Soon after a more than a month-long seven-phased Lok Sabha elections came to an end on Sunday evening, majority of the Exit Polls predicted the National Democratic Alliance (NDA) government to return to power with a comfortable majority.
The News18-IPSOS survey forecast a win for the NDA on 336 seats in total while it predicted 82 Lok Sabha seats for the United Progressive Alliance (UPA). In Delhi, the survey predicted that the Bharatiya Janata Party (BJP) may repeat its 2014 sweep or may at least win six of the seven seats available. It gave the Congress one seats and none to the Aam Aadmi Party (AAP).
The survey further predicted that the Chandni Chowk seat may go to the BJP's Harsh Vardhan – the incumbent MP on the seat.
The Chandni Chowk constituency, considered to be Delhi's 'gold', is also one of the most historically important constituencies of India. The parliamentary constituency, which has witnessed a dominance of the Congress since its formation, is witnessing a clash between two veterans this time.
Contesting for the seat is the four-time Lok Sabha MP from Delhi, Jai Prakash Aggarwal, who is pitted against veteran Harsh Vardhan. Debutant Pankaj Gupta of the Aam Aadmi Party is making this a triangular fight.
Till 2008, Chandni Chowk used to be the smallest parliamentary constituency in the country in terms of area. It only housed assembly segments in the Old Delhi area falling in the Delhi government’s central district namely, Chandni Chowk, Ballimaran, Matia Mahal, Ajmeri Gate and Paharganj. Today, the Walled City comprises 30 per cent of the entire constituency.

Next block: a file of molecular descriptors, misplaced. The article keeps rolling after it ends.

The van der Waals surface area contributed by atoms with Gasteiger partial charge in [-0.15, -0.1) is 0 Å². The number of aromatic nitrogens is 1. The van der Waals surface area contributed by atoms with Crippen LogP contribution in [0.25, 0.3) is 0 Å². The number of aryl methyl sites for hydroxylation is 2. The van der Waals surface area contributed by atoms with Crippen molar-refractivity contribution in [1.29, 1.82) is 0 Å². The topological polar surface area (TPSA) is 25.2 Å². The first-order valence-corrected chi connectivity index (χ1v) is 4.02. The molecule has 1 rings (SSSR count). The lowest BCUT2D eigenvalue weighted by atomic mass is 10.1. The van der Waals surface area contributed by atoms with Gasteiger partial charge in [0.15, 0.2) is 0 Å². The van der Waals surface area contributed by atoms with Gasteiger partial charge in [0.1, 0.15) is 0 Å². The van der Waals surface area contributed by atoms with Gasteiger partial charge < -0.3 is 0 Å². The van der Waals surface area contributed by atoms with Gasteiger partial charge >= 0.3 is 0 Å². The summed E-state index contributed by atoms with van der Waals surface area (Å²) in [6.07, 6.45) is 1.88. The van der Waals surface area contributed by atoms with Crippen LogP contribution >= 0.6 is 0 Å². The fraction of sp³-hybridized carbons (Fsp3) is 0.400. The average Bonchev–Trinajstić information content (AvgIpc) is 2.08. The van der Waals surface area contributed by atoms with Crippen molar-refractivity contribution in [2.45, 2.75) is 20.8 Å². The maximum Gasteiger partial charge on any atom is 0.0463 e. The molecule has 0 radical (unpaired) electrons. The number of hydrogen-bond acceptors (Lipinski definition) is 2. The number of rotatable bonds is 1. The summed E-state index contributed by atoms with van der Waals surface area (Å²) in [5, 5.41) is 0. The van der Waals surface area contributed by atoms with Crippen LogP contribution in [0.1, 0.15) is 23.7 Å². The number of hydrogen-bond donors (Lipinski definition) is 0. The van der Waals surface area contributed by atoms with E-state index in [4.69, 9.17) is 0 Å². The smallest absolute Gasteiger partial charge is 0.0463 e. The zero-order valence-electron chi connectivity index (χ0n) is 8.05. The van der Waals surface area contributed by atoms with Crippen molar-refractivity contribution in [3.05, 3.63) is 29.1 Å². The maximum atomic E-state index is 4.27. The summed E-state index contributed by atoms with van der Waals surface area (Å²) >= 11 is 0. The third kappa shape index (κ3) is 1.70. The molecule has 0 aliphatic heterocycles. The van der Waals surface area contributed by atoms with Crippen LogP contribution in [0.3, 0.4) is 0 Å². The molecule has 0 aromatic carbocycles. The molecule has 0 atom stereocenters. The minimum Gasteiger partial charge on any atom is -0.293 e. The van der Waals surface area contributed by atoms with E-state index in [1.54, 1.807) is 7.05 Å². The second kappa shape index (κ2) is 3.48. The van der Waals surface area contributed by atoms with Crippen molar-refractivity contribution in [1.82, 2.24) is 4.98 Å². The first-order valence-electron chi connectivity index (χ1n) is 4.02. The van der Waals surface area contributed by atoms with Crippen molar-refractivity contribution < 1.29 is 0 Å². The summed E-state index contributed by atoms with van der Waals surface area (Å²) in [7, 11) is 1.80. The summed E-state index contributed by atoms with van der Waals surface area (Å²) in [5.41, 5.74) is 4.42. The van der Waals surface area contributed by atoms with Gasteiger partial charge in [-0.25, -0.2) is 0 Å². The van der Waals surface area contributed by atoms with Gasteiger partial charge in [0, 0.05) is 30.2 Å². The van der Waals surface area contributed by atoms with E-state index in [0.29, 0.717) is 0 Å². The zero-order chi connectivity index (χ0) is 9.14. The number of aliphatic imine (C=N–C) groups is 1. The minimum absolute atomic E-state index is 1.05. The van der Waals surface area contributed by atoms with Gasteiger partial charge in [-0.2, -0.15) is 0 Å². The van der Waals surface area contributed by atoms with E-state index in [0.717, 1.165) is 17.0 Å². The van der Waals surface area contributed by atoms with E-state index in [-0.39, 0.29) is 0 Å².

The areas in the constituency are densely populated and typically crowded with narrow walkways. In 2008, when a delimitation exercise was undertaken, other north Delhi neighbourhoods such as Model Town, Tri Nagar, Wazirpur, Shalimar Bagh and Shakur Basti were added.
Planned areas such as Civil Lines, Delhi University and government colonies in Timarpur comprise around 25 percent of the constituency. Unauthorised colonies like Adarsh Nagar and Jahangirpuri and slum clusters such as Shakur Basti and Inderlok account for another 25 per cent to 30 per cent of the area.
Further, almost 18 per cent of the population in Chandni Chowk is constituted by merchants, businessmen and Vaishyas. The constituency also has a sizeable Muslim population that is mostly concentrated in the Old City.
In this cramped up constituency, the traders, along with the high-caste Brahmins are traditionally known to vote for the BJP, while the Muslim community is known to favour the Congress. Besides, civic issues have always remained burning before the polls.
Javed, 28, who hails from Uttar Pradesh, runs the famous Qureshi Kebab corner. He complains that the roads that are already congested have been further narrowed down after the Municipal Corporation opened a parking space at one side of the lane that connects the Metro station with the mosque.
Most of the people that News18.com spoke to complained that BJP’s sitting MP and Union Minister Harsh Vardhan has neither visited the constituency nor developed the area. Residents also claim that the Congress had worked more. “Congress’ Kapil Sibal used to walk around often and check on people,” a local resident said.
When asked about the reason behind Sibal’s defeat, Javed responded, “It happened in the Modi wave.”